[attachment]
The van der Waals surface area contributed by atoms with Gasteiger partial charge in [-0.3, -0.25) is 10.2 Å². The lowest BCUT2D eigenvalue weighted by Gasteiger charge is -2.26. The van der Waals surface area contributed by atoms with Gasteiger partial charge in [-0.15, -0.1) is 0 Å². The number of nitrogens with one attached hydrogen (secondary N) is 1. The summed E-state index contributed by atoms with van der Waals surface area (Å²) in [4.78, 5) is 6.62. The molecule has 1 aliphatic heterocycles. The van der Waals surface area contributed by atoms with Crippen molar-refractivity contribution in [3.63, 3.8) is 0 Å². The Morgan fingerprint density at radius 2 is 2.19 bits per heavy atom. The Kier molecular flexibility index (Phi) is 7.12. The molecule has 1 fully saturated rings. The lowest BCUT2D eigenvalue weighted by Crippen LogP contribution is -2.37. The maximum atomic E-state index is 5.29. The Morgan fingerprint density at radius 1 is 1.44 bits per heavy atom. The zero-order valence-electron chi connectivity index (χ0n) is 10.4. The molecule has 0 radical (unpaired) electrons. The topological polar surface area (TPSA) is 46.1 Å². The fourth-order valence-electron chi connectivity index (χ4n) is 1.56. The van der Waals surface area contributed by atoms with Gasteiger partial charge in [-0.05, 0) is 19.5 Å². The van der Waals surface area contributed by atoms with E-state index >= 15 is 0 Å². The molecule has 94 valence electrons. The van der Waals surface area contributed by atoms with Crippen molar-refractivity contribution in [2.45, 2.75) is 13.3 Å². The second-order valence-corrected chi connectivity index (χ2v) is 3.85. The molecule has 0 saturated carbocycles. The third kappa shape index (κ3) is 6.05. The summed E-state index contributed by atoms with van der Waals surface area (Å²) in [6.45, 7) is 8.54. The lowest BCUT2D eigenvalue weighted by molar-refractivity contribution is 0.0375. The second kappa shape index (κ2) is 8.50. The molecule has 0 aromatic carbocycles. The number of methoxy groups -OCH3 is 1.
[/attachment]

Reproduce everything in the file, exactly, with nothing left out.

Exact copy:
The van der Waals surface area contributed by atoms with Gasteiger partial charge in [-0.3, -0.25) is 10.2 Å². The lowest BCUT2D eigenvalue weighted by Gasteiger charge is -2.26. The van der Waals surface area contributed by atoms with Gasteiger partial charge in [-0.15, -0.1) is 0 Å². The number of nitrogens with one attached hydrogen (secondary N) is 1. The summed E-state index contributed by atoms with van der Waals surface area (Å²) in [4.78, 5) is 6.62. The molecule has 1 aliphatic heterocycles. The van der Waals surface area contributed by atoms with Crippen molar-refractivity contribution in [3.63, 3.8) is 0 Å². The Morgan fingerprint density at radius 2 is 2.19 bits per heavy atom. The Kier molecular flexibility index (Phi) is 7.12. The molecule has 1 fully saturated rings. The lowest BCUT2D eigenvalue weighted by Crippen LogP contribution is -2.37. The maximum atomic E-state index is 5.29. The Morgan fingerprint density at radius 1 is 1.44 bits per heavy atom. The zero-order valence-electron chi connectivity index (χ0n) is 10.4. The molecule has 0 radical (unpaired) electrons. The topological polar surface area (TPSA) is 46.1 Å². The fourth-order valence-electron chi connectivity index (χ4n) is 1.56. The van der Waals surface area contributed by atoms with Gasteiger partial charge in [-0.05, 0) is 19.5 Å². The van der Waals surface area contributed by atoms with E-state index >= 15 is 0 Å². The molecule has 94 valence electrons. The van der Waals surface area contributed by atoms with Crippen molar-refractivity contribution in [2.45, 2.75) is 13.3 Å². The second-order valence-corrected chi connectivity index (χ2v) is 3.85. The molecule has 0 saturated carbocycles. The third kappa shape index (κ3) is 6.05. The summed E-state index contributed by atoms with van der Waals surface area (Å²) in [6.45, 7) is 8.54. The lowest BCUT2D eigenvalue weighted by molar-refractivity contribution is 0.0375. The second kappa shape index (κ2) is 8.50. The molecule has 0 aromatic carbocycles. The number of methoxy groups -OCH3 is 1.